Upgrade fisheries bureau to dep't, not downgrade it
BIG JOB AHEAD: Instead of downgrading the Bureau of Fisheries and Aquatic Resources (BFAR) as planned by supposed experts at the agriculture department, the administration should upgrade it into a full-fledged department.
Humanity having despoiled the land, the future of the world’s food supply is the sea. There lie in our waters untapped resources that far exceed the food (among other) requirements of the growing population.
Surrounded by one of the world’s richest marine food banks, and with a rice-and-fish-eating population facing a coastline twice as long as that of the United States, we cannot overemphasize the need to conserve and develop our fisheries and aquatic resources.
The way to do it is certainly not to shrink BFAR. On the contrary, we should expand it and assign it food and industry targets commensurate to its upgraded status.
The Arroyo administration may want to have the distinction of having originated a two-pronged approach to the stubborn food problem — agriculture (land-based) and aquaculture (water-based).
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AQUA VERSION: In agriculture — as in farming — we prepare the soil, plant, tend to the crops, wait, then harvest. That takes time, and time is not always an element that we can compress.
Out there in the open sea (at least in those areas still teeming with fish), our fishermen simply go out, throw their nets and pull in the fish. No planting, no waiting.
The simplicity of the operation is probably one of the reasons why many lazy Filipino fishermen had taken the sea for granted and abused it. Now the children of these misguided fishers have to sail out farther to catch anything.
Aquaculture is akin to agriculture in at least one sense: We also prepare a fish farm or aquatic site, choose the seedlings, plant, wait and harvest the fish (or such crustaceans as crabs and shrimps or some shellfish) after caring for them over a certain period.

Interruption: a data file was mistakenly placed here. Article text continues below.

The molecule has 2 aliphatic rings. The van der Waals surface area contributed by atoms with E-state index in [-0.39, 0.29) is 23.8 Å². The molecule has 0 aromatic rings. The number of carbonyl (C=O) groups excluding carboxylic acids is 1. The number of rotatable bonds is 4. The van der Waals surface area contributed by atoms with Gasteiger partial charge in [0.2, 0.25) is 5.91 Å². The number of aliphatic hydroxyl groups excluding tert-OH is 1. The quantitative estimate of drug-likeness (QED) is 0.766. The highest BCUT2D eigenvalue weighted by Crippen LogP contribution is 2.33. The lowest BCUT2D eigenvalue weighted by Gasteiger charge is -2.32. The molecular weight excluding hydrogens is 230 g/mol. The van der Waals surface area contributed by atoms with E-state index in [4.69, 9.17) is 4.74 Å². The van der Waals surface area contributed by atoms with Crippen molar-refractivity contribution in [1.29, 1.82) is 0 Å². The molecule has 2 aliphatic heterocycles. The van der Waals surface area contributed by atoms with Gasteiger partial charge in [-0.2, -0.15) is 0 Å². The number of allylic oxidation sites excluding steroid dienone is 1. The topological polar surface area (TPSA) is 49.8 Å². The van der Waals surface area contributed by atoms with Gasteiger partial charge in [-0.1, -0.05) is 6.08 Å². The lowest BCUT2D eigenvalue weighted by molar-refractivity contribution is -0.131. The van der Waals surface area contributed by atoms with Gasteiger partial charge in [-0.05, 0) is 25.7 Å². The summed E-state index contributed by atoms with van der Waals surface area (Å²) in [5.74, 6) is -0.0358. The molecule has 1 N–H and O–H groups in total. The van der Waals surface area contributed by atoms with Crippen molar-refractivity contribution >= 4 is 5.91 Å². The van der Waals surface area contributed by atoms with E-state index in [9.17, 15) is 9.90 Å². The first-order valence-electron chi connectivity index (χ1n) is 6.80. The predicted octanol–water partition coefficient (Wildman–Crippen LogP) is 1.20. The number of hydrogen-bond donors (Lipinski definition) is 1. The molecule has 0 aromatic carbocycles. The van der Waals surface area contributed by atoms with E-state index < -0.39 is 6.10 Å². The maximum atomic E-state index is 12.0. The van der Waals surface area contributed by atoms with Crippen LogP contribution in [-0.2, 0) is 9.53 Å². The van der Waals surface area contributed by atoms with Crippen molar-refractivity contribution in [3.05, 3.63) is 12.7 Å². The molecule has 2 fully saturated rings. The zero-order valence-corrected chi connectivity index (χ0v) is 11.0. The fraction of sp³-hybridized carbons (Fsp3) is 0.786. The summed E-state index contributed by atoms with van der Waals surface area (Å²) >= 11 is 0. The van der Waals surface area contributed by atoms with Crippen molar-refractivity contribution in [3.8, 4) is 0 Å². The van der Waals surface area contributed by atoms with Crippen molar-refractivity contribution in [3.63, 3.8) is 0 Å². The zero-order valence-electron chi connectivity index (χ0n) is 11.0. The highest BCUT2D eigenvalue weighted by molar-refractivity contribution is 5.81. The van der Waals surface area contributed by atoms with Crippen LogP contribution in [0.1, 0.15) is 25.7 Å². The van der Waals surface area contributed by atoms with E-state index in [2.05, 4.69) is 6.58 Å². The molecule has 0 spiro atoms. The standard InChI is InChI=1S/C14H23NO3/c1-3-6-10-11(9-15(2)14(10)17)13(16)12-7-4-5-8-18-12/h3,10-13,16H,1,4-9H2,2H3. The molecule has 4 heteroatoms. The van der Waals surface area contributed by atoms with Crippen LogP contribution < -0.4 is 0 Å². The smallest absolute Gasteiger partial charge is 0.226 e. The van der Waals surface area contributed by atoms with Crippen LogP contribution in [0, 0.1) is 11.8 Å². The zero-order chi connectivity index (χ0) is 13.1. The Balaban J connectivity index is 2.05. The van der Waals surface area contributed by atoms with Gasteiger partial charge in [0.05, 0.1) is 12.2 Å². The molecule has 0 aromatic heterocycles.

The fish (used here as a generic term to include crabs, shrimps, shellfish and the like) are taken care of or cultured in man-made cages, pens or ponds or some other controlled enclosure.
The fish farmer operates in a controlled environment that more or less ensures predictable results — provided no extraneous elements such as pest, poisoning, or such weather disturbances as typhoons wreck the plans.
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RIVERS OF TUNA: The case of tuna fishermen is one good argument for giving our fisheries industry the attention and assistance it deserves.
Countless tuna swim together like a giant current, like a surging river, in known paths or patterns in the open sea. Their number is so great it defies counting.
It so happens that that great river of tuna passes right through our territorial waters! Allah is good, indeed!
Our fishermen know where these rivers of tuna pass in an endless current. If properly-equipped, all that our fishermen have to do is go to the site, throw their nets across the passing tuna and haul in as much as their boats can carry.
These fishermen do not have to plant and wait — like farmers — before they can harvest to their satisfaction.
But this Pinoy operation is almost primitive from the point of view of modern-day deep-sea fishing. For one, while our fishermen know the sea intimately, they are handicapped by their lack of adequate vessels, gear and marketing network.
A full-time fully-empowered aquaculture department can do wonders in making our fishermen fishers for the region and beyond.
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PUEDE NA?: Inland, where we have lakes, rivers and impoundments, we have scattered family-owned farms that raise hito, tilapia, crabs, shrimps and other common species sold in wet markets and served in restaurants.
On their own, they may be “puede na” with their small-scale operation, but there is a dearth of research and development and state assistance that could enable them to improve techniques, increase yield and boost their income.
These small operators do not get the assistance and protection they deserve as contributors to the national food supply. This is just talking from an inward perspective, not yet dreaming of having these producers grow into exporters.